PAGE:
Theories of Value and Distribution since Adam Smith
Maurice Dobb
Cambridge University Press, 1973.

[Labour History (Canberra), 38, May 1975, pp. 57-59.]

While labour historians munch contentedly on their safe pastures, a controversy rages which, if they were able to cope with anything more demanding than the intricacies of footnoting, should excite them to new tasks and entirely different questions. The dispute concerns ‘capital theory’ and its storm centres are Cambridge in England and Cambridge in Massachusetts. Dobb’s new book cannot be understood outside this discussion because it is intended to approach its central issue through a retelling of the way in which economists have considered capital in the last 200 years.

The point in contention is this: what is capital? Joan Robinson identified the missing link over twenty years ago:

The student of economic theory is taught to write 0 = f(L,C), where L is a quantity of labour, C is a quantity of capital and O a rate of output of commodities. He is instructed to assume all workers alike, and to measure L in man-hours of labour; he is told something about the index-number problem involved in choosing a unit of output; and hen he is hurried on to the next question, in the hope that he will forget to ask in what units C is measured. Before ever he does ask, he has become a professor, and so sloppy habits of thought are handed on from one generation to the next.

If capital has not been quantified, and if it is not equated with capital equipment, then the Marxist definition that capital is a social relationship re-takes the stage. Yet there are ideological reasons why such a definition has to be resisted by bourgeois economists. If capital is a social relations then profit is a product of that relationship, of the class struggle. The rate of profit ceases to be an algebraic puzzle and is conditioned by the relative strength of the contending classes.  Before some rude longhair eventually asked the lecturer which side of the class struggle he was on, and that would prick the bubble of value-free positive economics.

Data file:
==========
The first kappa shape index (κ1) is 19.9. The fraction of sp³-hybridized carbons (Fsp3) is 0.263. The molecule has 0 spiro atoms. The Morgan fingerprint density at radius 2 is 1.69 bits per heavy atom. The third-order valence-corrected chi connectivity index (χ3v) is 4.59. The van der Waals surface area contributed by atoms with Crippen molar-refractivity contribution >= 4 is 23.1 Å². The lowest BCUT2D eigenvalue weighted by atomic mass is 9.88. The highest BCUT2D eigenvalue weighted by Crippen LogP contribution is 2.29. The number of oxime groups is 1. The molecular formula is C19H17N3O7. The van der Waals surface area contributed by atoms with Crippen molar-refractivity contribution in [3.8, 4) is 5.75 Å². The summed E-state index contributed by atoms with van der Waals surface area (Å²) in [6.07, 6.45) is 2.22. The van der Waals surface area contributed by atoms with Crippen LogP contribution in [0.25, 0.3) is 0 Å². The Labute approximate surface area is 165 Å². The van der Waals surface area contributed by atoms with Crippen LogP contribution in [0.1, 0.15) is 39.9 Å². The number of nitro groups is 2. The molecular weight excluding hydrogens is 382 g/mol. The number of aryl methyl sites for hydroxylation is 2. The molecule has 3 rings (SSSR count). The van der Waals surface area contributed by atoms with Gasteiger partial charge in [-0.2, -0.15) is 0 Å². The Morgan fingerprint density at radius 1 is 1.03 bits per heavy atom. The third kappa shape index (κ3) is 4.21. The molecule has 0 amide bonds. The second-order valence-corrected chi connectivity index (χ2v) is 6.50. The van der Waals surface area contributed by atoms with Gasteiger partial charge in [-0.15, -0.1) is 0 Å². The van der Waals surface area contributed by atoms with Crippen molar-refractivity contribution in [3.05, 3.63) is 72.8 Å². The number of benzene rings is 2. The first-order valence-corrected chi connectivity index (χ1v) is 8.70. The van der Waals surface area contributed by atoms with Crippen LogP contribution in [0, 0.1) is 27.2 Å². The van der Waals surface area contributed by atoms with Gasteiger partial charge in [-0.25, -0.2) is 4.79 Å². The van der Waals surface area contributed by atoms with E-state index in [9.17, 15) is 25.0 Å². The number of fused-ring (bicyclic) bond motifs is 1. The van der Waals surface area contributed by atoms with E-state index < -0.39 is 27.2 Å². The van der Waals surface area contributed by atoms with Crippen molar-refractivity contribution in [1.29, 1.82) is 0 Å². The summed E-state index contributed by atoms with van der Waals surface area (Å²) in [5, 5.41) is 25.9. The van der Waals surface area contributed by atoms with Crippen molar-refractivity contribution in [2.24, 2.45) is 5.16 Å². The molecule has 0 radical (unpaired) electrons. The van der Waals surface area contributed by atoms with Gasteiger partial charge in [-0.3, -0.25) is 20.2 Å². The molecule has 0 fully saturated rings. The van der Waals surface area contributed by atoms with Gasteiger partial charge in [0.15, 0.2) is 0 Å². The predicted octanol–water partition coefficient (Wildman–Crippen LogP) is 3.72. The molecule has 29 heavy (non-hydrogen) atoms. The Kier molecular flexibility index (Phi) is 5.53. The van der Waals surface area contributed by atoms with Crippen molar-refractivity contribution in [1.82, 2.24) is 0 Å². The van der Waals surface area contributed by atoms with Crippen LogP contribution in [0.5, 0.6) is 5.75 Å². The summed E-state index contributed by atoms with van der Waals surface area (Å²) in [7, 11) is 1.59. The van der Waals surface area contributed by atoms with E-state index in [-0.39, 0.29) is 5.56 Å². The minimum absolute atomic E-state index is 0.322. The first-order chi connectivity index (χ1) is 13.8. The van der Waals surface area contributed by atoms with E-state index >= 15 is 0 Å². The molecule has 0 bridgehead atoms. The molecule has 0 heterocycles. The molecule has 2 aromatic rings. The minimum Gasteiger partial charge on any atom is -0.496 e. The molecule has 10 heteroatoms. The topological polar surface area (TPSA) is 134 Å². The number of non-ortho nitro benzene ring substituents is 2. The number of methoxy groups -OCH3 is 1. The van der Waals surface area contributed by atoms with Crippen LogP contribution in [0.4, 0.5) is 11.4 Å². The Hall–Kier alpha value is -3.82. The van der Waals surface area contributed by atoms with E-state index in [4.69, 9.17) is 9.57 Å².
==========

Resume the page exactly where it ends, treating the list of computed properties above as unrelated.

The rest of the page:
The implications of ‘capital theory’ do not stop with economists and their ilk, but break through the centre of the practice of history, making ‘labour history’ an impossibility, intellectual barren and misguided in its formulation of problems. The import of ‘capital theory’ for so-called social history will be no devastating. In both cases, “capital theory’ directs attention onto the social relations between capital and labour, spotlighting the one-sidedness of ‘labour history’ and the chitty-chattiness of ‘social history’. For this perception to carry maximum effect, the concept of capital as a social relation must be allied to the emphasis that French Marxists are giving to the centrality of the mode of production (social relationships) for a science of history.

For anyone totally unacquainted with ‘capital theory’, this book is not the place to begin. Instead, an earlier volume of Dobb’s, Political Economy and Capitalism (1937), should be read. If that work is difficult to obtain, its core has been reprinted in a Penguin selection of readings, A Critique of Economic Theory, edited by E. K. Hunt and Jesse G. Schwartz. Step two in a reading programme might as well be G. Harcourt’s article in a 1969 issue of the Journal of Economic Literature. From there, it is largely a matter of following one’s nose through the footnoted references, although the witty chapter VII of volume one of Capital should be sampled hereabouts.

Even outside the ‘capital theory’ controversy, Dobb’s latest writing will be of use to teachers. There is an introductory chapter on ideology which needs to be read by everyone in every self-styled discipline. Chapters in Smith, Ricardo, the anti-Ricardians, Mill, Marx and the Jevonians are all masterly expositions, notable for their sparse precision and ease of presentation. Each would make an wonderful addition  to reading guides on the history of economic thought. One important criticism of the new book is that, unlike Political Economy and Capitalism, it makes no attempt to relate changes in economic theory to changes in the political economy of capitalism itself.

Despite his Communist past, Dobb is no longer a Marxist, but his work, along with of the other Cambridge neo-Ricardians, et al., has brought Marxism back to the heart of academic debates. The task of carrying it forward into the study of society remains for others, especially the working class in their practices. Scholarly works will require empirical investigations employing the actualities within Marx’s early dictum that ‘History is the history of class struggle”.